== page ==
The Solution:Long-term sustainability and continuously positive results are fostered via a participatory process where the social element of fog collection is elemental in the project design and implementation. This is done by working directly as collaborators and facilitators to increase the local capacity of villagers, as is occurring in Tojquia, Guatemala, an approach we would like to learn more about. Documenting the managerial, technical, sociological, and site assessment processes used in establishing the Guatemalan fog water project will enable us to provide a funder the information they will need to invest in a future project. Upon return to the United States, we will work with FogQuest to define the next big project FogQuest undertakes and ascertain how business may play a role in the story. We will get that story published through news and media outlets, instilling in the minds and hearts of customers our funderâ€™s strong commitment to both the environment and social well-being. We intend to work with FogQuest for years to come.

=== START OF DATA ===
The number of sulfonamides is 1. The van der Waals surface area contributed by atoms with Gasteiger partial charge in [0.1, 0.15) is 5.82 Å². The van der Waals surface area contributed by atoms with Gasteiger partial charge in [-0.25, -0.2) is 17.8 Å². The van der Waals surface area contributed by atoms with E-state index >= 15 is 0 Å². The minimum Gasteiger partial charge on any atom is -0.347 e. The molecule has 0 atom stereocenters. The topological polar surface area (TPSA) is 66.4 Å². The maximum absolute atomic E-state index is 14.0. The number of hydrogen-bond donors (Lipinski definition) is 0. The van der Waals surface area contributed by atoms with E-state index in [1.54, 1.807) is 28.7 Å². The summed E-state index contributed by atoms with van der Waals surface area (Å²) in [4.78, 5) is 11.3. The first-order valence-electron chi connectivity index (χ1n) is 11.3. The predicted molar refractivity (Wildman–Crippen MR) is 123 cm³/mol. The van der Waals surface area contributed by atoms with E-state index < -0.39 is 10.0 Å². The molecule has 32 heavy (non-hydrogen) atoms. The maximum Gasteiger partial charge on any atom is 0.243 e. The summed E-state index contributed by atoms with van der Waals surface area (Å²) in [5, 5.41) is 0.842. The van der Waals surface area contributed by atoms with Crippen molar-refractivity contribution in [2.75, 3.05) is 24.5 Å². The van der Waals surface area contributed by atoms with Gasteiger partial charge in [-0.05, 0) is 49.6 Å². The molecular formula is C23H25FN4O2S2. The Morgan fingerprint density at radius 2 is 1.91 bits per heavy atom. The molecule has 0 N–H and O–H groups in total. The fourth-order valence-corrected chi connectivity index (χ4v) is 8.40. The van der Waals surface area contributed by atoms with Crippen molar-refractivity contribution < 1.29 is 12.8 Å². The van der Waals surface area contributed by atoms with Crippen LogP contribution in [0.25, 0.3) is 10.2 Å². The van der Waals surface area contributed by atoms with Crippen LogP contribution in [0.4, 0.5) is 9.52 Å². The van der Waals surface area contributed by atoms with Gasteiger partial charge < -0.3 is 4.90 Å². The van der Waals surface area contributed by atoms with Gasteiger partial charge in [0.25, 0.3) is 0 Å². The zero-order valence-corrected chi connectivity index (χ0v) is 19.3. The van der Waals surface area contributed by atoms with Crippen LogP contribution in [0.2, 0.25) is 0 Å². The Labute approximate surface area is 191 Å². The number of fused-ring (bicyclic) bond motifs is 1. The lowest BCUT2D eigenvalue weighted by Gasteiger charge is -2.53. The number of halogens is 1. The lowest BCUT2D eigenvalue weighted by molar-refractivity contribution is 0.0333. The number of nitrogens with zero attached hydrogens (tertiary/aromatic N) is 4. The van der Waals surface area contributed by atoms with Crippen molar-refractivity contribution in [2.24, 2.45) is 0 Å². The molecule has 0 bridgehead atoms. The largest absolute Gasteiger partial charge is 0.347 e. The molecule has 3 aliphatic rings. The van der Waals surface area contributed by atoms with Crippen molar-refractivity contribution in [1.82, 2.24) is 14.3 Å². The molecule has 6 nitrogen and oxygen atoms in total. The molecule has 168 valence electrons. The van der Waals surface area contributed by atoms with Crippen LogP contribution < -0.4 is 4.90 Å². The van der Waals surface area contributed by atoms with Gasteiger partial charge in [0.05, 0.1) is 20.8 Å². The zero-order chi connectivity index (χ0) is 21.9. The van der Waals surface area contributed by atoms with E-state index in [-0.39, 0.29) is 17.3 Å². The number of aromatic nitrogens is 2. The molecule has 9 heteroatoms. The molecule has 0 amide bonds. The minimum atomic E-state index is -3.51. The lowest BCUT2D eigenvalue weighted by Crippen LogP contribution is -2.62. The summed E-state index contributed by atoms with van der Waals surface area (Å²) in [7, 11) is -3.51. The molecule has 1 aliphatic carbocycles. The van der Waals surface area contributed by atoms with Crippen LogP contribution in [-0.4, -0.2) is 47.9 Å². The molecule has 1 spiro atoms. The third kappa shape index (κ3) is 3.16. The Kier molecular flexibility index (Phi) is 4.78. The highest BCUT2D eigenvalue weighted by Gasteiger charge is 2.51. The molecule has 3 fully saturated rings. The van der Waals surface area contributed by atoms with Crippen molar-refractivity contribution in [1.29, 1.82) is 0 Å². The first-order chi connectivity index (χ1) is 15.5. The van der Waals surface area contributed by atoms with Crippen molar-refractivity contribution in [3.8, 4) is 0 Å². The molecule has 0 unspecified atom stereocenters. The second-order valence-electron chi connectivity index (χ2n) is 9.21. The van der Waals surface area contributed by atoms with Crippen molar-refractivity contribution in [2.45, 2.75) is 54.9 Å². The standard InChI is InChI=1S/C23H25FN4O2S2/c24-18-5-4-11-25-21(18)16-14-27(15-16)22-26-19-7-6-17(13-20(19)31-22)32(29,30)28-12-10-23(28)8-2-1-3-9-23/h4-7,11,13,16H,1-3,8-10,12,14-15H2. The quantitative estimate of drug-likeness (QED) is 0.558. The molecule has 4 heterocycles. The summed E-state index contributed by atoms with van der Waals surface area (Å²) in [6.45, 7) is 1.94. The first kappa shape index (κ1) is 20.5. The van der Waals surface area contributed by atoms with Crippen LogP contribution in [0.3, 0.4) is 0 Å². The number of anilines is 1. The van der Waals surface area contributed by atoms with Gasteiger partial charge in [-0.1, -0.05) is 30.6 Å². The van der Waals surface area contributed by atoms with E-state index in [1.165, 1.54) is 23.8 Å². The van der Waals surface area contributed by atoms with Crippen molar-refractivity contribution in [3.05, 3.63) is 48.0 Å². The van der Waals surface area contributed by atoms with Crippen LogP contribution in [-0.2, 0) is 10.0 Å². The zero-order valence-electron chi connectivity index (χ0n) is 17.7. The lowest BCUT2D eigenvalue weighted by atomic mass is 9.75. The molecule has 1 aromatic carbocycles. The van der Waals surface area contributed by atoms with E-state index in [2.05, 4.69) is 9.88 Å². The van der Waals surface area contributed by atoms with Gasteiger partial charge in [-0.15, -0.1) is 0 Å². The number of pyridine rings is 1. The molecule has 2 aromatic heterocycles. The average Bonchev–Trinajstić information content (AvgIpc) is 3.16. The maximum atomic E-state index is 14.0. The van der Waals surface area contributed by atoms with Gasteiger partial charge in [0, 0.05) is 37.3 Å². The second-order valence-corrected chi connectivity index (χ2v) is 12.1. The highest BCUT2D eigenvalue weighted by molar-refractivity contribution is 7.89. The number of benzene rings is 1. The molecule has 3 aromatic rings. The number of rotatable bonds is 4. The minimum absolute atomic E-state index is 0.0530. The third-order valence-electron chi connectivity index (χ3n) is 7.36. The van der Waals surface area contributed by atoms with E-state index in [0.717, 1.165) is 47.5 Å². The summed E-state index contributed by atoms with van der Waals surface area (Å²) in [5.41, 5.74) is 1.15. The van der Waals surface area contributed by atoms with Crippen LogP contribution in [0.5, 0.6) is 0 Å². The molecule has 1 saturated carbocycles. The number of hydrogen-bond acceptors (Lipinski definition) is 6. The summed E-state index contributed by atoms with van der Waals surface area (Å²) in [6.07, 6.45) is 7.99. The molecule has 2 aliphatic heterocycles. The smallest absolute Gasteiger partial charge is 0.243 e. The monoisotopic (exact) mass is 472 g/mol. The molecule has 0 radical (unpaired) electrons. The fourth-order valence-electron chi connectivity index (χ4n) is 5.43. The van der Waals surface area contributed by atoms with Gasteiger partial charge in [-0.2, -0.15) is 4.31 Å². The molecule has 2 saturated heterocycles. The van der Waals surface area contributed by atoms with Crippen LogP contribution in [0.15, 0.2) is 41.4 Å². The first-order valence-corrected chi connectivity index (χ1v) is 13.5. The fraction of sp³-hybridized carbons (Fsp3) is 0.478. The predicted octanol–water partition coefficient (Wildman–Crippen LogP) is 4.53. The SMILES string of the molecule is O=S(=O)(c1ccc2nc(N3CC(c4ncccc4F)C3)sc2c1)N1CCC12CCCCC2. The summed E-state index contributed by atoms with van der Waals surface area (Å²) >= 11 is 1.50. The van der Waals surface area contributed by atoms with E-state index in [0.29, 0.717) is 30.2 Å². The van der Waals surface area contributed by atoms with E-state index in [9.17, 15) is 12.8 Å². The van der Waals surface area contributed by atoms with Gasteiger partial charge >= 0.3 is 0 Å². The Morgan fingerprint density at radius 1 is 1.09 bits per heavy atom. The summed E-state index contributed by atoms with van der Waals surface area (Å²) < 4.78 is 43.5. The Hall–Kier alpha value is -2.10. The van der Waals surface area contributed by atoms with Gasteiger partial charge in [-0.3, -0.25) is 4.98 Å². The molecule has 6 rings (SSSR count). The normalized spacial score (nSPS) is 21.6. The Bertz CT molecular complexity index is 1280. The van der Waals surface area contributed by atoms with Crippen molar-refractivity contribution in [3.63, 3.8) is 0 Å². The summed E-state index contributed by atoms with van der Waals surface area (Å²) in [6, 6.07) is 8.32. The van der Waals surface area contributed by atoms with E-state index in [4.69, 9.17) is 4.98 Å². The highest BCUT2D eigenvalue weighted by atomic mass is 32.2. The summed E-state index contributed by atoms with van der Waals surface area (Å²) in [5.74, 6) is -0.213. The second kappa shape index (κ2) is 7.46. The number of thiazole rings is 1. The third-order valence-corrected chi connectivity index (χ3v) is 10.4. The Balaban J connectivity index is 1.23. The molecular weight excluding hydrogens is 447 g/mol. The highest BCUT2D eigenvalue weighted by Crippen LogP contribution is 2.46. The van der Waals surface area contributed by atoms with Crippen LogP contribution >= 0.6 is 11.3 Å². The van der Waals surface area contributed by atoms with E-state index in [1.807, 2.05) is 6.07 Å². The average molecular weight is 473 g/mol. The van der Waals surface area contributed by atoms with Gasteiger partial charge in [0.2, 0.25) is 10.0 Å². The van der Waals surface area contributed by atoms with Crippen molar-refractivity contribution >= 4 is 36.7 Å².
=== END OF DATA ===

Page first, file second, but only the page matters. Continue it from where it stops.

Organization Description: FogQuest was founded in 2000 by Sherry Bennet and Dr. Robert Schemenaur in response to frequent requests for water in places with no access to rivers, wells, or pipelines. Dr. Schemenaur has been building fog water systems since 1987 and is the foremost authority in the world in understanding fog catchers; he has written several scientific journals on them. FogQuest’s objective is to implement fog and rainwater collection systems in rural communities where they would be most effective and teach residents proper maintenance and usage for their system. FogQuest has successfully completed 13 projects in South America and Africa with the help of several scientists and has done this with 90% of donations going directly to the fog water systems, surpassing the Government of Canadaâ€™s mandated disbursement to charity objectives quota every year.